# Encapsulation in build scripts using nant

When writing build scripts it’s very easy for it to descend into complete Xml hell when you’re using a tool like nant.

I wondered previously whether it was possible to TDD build files and while this is difficult given the dependency model most build tools follow. That doesn’t mean we can’t apply other good design principles from the coding world however.

Encapsulation is one of the key principles of OOP and it can be applied in build files too. Stephen Chu talks about this in his post on Pragmatic Nant Scripting where he recommends having 3 different levels of targets to help create this encapsulation.

I’ve been trying to follow this advice with our build scripts and today Bernardo made the suggestion of using macros in an English readable way. He calls it OO Scripting - it’s effectively a DSL inside a DSL if you like.

I was having problems with the ncover nant task - the following error message was being thrown every time I called it:

I managed to find the source code for that class and had a look at it but I couldn’t figure out what was going wrong without debugging through it. The strange thing was that it worked fine from the command line which suggested to me that I was getting something simple wrong.

I created a cover.tests macro to encapsulate the details of how I was executing the coverage.

The plan was to get it working using an exec call to the ncover executable and then phase the ncover nant task back in when I’d figured out what I was doing wrong.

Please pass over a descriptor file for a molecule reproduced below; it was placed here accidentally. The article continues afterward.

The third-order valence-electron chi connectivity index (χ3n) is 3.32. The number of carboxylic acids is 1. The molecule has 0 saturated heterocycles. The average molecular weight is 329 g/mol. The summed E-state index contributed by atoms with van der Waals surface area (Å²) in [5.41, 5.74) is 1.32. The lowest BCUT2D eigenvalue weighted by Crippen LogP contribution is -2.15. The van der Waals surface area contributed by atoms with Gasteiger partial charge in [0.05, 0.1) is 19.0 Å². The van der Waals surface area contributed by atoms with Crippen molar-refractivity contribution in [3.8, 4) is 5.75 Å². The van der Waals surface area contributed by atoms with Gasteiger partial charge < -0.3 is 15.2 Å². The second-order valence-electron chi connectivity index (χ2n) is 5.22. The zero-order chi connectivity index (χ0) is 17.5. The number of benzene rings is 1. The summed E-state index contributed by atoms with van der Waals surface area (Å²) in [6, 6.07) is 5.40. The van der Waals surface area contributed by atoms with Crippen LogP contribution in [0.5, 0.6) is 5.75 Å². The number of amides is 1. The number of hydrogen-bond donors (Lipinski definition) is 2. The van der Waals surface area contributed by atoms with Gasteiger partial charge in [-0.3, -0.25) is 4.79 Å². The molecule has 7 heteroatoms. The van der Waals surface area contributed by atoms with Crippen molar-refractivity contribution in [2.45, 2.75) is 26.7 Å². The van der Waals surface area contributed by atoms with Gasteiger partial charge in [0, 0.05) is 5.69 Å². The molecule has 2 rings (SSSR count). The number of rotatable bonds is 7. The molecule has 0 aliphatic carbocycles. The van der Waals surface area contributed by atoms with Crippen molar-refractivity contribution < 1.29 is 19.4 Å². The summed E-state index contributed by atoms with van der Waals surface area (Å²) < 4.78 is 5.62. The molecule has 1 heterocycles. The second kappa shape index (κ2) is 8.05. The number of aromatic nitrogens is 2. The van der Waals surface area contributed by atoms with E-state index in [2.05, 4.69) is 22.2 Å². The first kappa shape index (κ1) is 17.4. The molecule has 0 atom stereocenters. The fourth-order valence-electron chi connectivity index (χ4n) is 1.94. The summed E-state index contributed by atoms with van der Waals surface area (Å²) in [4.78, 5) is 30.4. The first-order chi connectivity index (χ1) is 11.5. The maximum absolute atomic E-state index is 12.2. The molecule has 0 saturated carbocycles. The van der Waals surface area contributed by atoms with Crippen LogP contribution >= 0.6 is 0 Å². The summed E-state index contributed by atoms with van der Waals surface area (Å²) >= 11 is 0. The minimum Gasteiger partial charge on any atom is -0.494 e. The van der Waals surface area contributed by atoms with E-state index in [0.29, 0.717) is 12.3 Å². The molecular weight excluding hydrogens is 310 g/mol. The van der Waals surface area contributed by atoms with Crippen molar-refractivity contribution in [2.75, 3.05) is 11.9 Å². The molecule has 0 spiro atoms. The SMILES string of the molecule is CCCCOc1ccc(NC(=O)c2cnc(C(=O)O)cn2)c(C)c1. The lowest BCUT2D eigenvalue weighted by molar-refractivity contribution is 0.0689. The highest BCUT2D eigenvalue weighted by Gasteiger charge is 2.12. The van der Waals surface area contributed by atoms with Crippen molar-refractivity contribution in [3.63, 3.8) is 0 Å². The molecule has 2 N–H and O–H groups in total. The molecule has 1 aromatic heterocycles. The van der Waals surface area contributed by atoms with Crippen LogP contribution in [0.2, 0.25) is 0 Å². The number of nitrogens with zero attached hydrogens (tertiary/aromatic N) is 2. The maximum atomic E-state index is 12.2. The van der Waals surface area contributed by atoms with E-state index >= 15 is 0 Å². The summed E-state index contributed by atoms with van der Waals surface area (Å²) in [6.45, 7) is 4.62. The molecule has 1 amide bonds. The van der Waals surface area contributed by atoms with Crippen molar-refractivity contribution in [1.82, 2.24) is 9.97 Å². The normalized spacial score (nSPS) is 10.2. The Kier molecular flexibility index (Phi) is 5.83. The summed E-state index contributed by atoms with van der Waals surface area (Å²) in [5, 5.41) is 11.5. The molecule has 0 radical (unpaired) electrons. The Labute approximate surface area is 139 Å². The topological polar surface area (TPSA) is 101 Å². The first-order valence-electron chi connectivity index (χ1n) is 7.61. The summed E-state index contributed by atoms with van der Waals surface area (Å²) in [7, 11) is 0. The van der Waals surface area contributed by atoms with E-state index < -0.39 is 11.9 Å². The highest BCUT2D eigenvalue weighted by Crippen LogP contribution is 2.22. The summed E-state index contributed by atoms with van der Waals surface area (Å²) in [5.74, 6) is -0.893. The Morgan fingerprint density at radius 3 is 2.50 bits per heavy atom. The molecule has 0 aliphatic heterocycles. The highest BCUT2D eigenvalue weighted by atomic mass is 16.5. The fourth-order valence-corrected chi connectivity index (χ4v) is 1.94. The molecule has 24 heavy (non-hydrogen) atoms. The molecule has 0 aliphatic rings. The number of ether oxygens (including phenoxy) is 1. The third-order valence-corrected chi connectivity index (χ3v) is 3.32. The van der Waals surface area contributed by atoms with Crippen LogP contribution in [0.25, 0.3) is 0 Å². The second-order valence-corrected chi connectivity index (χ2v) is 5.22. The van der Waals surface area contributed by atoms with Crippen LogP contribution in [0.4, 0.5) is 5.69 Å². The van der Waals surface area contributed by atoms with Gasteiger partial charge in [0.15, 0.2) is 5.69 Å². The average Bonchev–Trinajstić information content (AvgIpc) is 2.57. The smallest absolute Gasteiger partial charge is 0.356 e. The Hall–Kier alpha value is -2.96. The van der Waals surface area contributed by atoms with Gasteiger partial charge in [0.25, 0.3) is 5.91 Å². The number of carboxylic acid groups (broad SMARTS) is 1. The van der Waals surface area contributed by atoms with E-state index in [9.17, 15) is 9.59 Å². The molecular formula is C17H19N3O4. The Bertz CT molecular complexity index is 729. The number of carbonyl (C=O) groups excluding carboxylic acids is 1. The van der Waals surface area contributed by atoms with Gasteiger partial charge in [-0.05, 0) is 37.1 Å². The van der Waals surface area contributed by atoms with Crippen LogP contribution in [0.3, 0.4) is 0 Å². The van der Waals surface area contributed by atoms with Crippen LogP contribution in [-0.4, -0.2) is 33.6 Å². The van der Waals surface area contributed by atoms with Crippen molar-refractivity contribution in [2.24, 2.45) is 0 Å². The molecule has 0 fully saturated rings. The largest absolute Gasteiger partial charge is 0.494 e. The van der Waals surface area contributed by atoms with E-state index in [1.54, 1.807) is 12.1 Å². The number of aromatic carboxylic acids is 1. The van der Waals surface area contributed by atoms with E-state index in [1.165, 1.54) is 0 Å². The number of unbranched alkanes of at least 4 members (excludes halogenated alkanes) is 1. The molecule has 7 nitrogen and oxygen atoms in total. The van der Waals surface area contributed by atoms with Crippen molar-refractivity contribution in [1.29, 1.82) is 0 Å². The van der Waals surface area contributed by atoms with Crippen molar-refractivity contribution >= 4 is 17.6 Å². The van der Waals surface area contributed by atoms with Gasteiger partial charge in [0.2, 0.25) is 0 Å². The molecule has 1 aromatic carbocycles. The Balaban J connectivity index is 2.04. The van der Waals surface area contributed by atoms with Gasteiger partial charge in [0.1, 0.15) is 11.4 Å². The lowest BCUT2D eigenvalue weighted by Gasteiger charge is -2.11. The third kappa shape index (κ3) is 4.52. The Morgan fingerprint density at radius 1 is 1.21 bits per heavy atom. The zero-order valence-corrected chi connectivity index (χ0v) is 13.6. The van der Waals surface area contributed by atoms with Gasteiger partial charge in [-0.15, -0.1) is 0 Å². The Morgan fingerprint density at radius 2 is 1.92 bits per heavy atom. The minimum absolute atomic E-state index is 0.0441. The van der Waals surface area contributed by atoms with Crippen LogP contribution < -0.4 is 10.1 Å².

This is what I started out with:


<macrodef name="cover.tests">
<attributes>
<attribute name="in.assemblies" />
</attributes>
<sequential>
<copy file="\path\to\Coverage.xsl" tofile="${report.dir}\Coverage.xsl" /> <exec program="..\lib\NCover-1.5.8\NCover.Console.exe"> <arg value="..\lib\nunit-2.4\nunit-console.exe" /> <arg value="${build.dir}\UnitTests\UnitTests.dll" />
<arg value="//a" />
<arg value="${in.assemblies}" /> <arg value="//x" /> <arg value="${report.dir}\Unit.Test.Coverage.xml" />
</exec>
</sequential>
</macrodef>


//a is the assemblies to include in the report

//x is the name of the report xml file which will be created

The full list is here.

The macro was called like this:

 1 2 3 ~~~   ~~~ 
I substituted the ncover task back in with the same parameters as above and low and behold it worked!
 1 2 3 4 5 6 7 8 9 10 11 12 13 14 15 16 ~~~   program=“..\lib\NCover-1.5.8\NCover.Console.exe” commandLineExe=“..\lib\nunit-2.4\nunit-console.exe” commandLineArgs=“${build.dir}\UnitTests\UnitTests.dll” coverageFile=“${report.dir}\Unit.Test.Coverage.xml” assemblyList=“\${in.assemblies}” /> ~~~ 
I’m not sure exactly what the problem parameter was but encapsulating this part of the build gave me the option of working that out in a way that impacted very little of the rest of the build file.

Update Fixed the first example to include the opening as pointed out by Vikram in the comments. Thanks again Vikram for pointing that out!